15 Moments of Inertia#


Angular momentum plays a central role in chemistry, but this is usually in the context of nuclear and electron spin; for example, nuclear spin gives rise to NMR and electron spin (EPR) spectroscopies, as well as being essential for the formation of the chemical bond. The rotation of whole molecules is a natural consequence of thermal motion and is observed with microwave, infrared, Terahertz, or Raman spectroscopy. These techniques are used to measure the spacing between a molecule’s rotational energy levels. This is described next, followed by a brief description of angular momentum and moments of inertia. Finally, the calculation of bond lengths is described.

15.1 The rotational motion of molecules#

The collision between molecules in the gas phase and at the prevailing temperature equilibrates the energy among translation, vibration, and rotational motions. A molecule can only have discrete values of vibrational or rotational energy. The lowest rotational energy is zero, and the energy levels become more widely spaced as the quantum number \(J\) is increased. The equation

\[\displaystyle E_j=\frac{\hbar^2}{2I}J(J+1)\]

describes the rotational energy, in joules, of a (rigid rotor) diatomic or linear molecule, with quantum number \(J = 0, 1, 2, \cdots\). The multiplicity and also degeneracy of a rotational level with quantum number \(J\), is \(g_J = 2J + 1\). The constant \(I\) is the moment of inertia, and is typically \(\approx10^{-45}\;\mathrm{kg\,m^2}\) for a molecule. It is this small, because a molecule’s mass is small, and its bond lengths short. An apple has a value \(I \approx 10^{-4}\;\mathrm{kg\,m^2}\) and a lorry’s wheel \(\approx 10\;\mathrm{kg\,m^2}\). As we shall see the moment of inertia is related to a bond length.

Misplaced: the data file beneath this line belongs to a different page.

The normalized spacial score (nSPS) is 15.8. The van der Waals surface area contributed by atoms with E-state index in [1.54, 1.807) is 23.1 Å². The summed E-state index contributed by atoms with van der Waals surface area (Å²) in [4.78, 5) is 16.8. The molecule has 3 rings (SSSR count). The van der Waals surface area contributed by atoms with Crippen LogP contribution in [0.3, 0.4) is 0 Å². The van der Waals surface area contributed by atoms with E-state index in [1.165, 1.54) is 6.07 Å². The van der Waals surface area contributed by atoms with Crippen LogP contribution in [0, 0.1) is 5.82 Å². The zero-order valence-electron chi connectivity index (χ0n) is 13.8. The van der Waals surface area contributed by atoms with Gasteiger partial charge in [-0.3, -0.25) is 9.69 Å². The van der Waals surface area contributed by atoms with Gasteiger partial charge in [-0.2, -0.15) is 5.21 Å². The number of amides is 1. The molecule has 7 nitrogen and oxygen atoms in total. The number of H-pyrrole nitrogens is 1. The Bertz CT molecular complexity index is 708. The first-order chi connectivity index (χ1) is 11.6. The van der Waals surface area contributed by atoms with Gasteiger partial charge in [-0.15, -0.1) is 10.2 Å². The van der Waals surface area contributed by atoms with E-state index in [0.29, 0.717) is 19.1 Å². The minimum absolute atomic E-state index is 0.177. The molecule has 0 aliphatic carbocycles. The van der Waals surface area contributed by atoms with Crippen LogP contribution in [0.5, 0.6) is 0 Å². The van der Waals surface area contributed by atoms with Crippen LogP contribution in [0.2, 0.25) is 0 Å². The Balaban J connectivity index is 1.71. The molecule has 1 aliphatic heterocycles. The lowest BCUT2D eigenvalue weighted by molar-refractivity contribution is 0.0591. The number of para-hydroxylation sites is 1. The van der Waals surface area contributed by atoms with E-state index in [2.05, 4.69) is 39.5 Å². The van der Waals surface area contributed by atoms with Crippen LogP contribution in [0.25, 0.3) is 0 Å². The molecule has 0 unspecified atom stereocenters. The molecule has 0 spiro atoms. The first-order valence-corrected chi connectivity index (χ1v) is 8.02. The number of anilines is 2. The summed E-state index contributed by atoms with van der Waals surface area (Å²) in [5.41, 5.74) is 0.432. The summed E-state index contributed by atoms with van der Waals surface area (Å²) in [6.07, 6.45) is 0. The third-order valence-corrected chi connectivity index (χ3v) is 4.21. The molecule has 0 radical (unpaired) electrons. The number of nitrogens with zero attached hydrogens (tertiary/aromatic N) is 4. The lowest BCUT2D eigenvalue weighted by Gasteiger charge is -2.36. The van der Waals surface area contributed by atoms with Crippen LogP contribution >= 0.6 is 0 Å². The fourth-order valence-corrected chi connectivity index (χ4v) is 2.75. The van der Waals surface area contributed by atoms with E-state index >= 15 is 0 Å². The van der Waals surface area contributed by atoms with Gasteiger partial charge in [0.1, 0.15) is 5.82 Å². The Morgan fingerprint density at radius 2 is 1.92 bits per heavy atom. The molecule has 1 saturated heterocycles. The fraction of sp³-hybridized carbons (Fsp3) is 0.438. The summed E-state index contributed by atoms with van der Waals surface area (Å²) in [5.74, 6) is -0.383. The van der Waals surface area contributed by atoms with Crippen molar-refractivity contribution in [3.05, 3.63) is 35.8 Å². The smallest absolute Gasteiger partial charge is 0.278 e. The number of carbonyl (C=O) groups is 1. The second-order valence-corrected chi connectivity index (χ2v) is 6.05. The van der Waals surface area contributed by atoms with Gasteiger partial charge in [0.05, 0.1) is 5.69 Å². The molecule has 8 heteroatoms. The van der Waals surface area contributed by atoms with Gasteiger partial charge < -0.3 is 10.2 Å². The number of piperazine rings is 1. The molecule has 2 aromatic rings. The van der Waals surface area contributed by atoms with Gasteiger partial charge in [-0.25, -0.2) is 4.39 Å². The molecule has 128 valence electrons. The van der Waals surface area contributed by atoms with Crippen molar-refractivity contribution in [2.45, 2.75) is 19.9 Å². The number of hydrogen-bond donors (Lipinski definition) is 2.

A rotational constant is defined as \(B=\frac{\hbar^2}{2I}\) making the energy \(E_J=BJ(J+1)\). Remembering that a joule is a unit of energy with base units of mass \(\times\) velocity squared, the constant \(B\) has units

\[\displaystyle B=\frac{\hbar^2}{2I}\equiv \frac{\mathrm{J^2\,s^2}}{\mathrm{kg\,m^2}}=\frac{\mathrm{kg^2\,m^4\,s^{-4}s^2}}{\mathrm{kg\,m^2}}= \mathrm{kg\,m^2\,s^{-2}}=\mathrm{J}\]

Usually, however, \(B\) is expressed in units of wavenumbers (cm\(^{-1}\)) produced by dividing \(B\) by \(100hc\); the factor \(100c\) is used because \(c\) has units of m s\(^{-1}\) and we want units in cm\(^{-1}\); \(\displaystyle B=\frac{1}{100hc}\frac{\hbar^2}{2I}\).

The rotational constant \(B\) has a value that is typically less than a wavenumber. Its largest value, \(\approx 64 \;\mathrm{cm^{-1}}\), is for H\(_2\), but clearly this is not typical, as this is the lightest molecule. Once the rotational spectrum is measured, it is easy to measure \(B\), because the lines (in a diatomic ) are spaced by \(2B\). In real molecules, things are more complex, because of centrifugal distortion in the rotating molecule, but this effect is small for low \(J\) quantum numbers and does not fundamentally change our analysis. The last step is to calculate the bond length from \(I\). At one time, this was the main purpose of microwave spectroscopy, but nowadays, bond lengths of very many small molecules have been accurately measured. The technique is now more often used analytically, for example, to identify species in interstellar dust clouds, or to monitor the ethene produced by ripening fruit.

15.2 Angular momentum and moment of inertia#